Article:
Back to Nassington!
It’s not broadcast quality but for those involved in the Nassington excavation I hope this video brings back happy memories – and perhaps the inspiration to return next year…….
Day 1 – Saturday 19th
The Nassington excavation of a Roman barn continues. Members of FRAG joined up again with our friends from MidNAG to delve deeper into the Iron Age and Roman agricultural site close to Nassington.
Last year we revealed a substantial Roman rectangular building:
Nassington Roman Barn
Day 2 – Sunday 20th
Day 2 now over and though we are still only preparing the site there have been plenty of finds including the base of an unusual Iron Age pot, Samian ware and hypocaust tile.
This was how the Nassington excavation looked on Sunday morning. We’ll keep updating this as we continue our exploration over the next two weeks.
First step is to uncover what we found last year.
Day 3 – Monday 21st
All the soil now off last year’s Roman building – but frustratingly the terram remains for one more day.
Much of the extended excavation area now cleaned to natural or initial layer of archaeology. Lot’s of pot sherds, bones and mysteries.
Day 4 – Tuesday 22nd
That’s better! End of day shot shows covers removed and the site in all her beauty.
And if you want to look in more detail at the features we’ve been digging:
Composite Site Photo – 220817
Interpretations of the following features welcome:
Day 5 – Wednesday 23rd
Slow and steady scraping through the layers.
Here’s today’s detailed Composite Site Photo in case you want to check your patch and plan for tomorrow!
And here’s the Same Image in 3D. (Some web browsers cannot handle this; best with Chrome or Firefox.)
Not quite how they did it in Roman times but harvesting has long been an important time of the year.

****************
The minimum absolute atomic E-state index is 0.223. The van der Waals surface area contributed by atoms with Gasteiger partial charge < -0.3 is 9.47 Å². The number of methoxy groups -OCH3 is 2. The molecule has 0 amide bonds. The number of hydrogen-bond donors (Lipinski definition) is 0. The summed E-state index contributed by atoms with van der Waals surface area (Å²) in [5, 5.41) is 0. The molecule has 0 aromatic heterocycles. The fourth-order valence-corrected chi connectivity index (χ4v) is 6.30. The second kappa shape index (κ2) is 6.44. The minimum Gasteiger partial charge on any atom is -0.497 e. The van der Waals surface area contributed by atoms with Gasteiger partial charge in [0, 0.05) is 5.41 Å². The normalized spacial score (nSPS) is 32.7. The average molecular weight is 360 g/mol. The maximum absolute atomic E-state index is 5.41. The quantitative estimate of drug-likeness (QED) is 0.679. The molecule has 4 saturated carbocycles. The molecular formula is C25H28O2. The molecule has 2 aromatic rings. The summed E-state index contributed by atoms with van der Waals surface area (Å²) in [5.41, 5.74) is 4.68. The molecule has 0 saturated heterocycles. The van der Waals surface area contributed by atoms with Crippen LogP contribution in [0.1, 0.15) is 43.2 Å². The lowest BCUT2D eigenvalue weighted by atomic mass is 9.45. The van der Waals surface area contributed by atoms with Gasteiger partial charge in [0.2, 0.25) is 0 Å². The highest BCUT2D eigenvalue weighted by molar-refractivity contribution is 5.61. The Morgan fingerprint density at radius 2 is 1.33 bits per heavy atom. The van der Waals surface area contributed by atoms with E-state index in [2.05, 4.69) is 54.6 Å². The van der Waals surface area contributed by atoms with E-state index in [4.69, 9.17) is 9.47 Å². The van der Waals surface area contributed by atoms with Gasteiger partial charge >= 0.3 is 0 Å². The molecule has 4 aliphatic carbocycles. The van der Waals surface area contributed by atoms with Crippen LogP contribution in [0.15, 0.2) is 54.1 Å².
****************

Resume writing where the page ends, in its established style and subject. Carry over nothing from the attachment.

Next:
Day 6 – Thursday 24th
Continued cleaning – and lots of pot and bone in places.
The area in the centre is under cover with the hope of a moist surface tomorrow morning.
Day 7 – Friday 25th
Diggers and excavation surface baking in the sunshine.
Stephen Upex visited site and gave a very helpful explanation of the differing Roman pottery types.[There’s a general introduction to pottery identification on this website.]
And here’s the site at end of day.
Day 8 – Saturday 26th
A Roman feast was today’s highlight. From imitation dormouse to honey cakes and figs, it was delicious.
A bit more digging achieved too!
Spot the Roman millstone…….
Day 10 – Monday 28th
You noticed! Your correspondent took a sneaky break yesterday but others continued – and over 100 visitors came to the open day on Sunday.
Our main focus today was to dig deeper into the various features previously identified. Some destruction inevitable but also some great finds including a chunk of thick bluish moulded glass.
Overview of the site after lunch:
Temperatures were in the high 20s but still diggers were reluctant to stop for breaks:
And are still smiling:
Andy’s beautifully excavated bone pit:
Day 12 – Wednesday 30th
Temperature of 13° rather than 26° which perhaps helped make this a particularly enjoyable day as we got stuck into the remaining features.
Geoff seems seriously laid back as he soaks up the kudos of making today’s star find.
Site at end of day:
At last we’re starting to get some real clues as to the “burning” features within the building:
After which, off to the Black Horse for a most convivial fish and chips supper.
Day 13 – Thursday 31st
Time pressure building as we aim to “finish” investigation of the main structure by end of week.
At lunch time Stephen Upex put the Nassington site into the broader Roman context explaining what was happening locally, regionally and across the empire.
End of day photo:
For more detail see today’s composite photo – though it is less than perfect.
Day 14 – Friday 1st
How about this for a Samian Ware stamp:
Nassington excavation director Derek Roberts of MidNAG answered questions from diggers:
Myk, John and a wheel barrow:
Photographer in chief:
Finds washing line:
Fantastic herring bone foundations:
Main building towards end of day:
Day 15 – Saturday 2nd
A misty start giving way to a glorious day.
The loss of a friend in the village in spite of heroic efforts by many, including two of our team.
The joy of digging, tinged with the sadness of farewells as this year’s Nassington dig draws to a close.
There’s also a new Composite Site Photo.
Expect a few more photos over coming days but I’m afraid our daily dig diary has come to an end.
Goodbye – until next year!
A big thank you goes to Gill, Derek and the rest of the MidNAG team for organising the excellent Nassington excavation.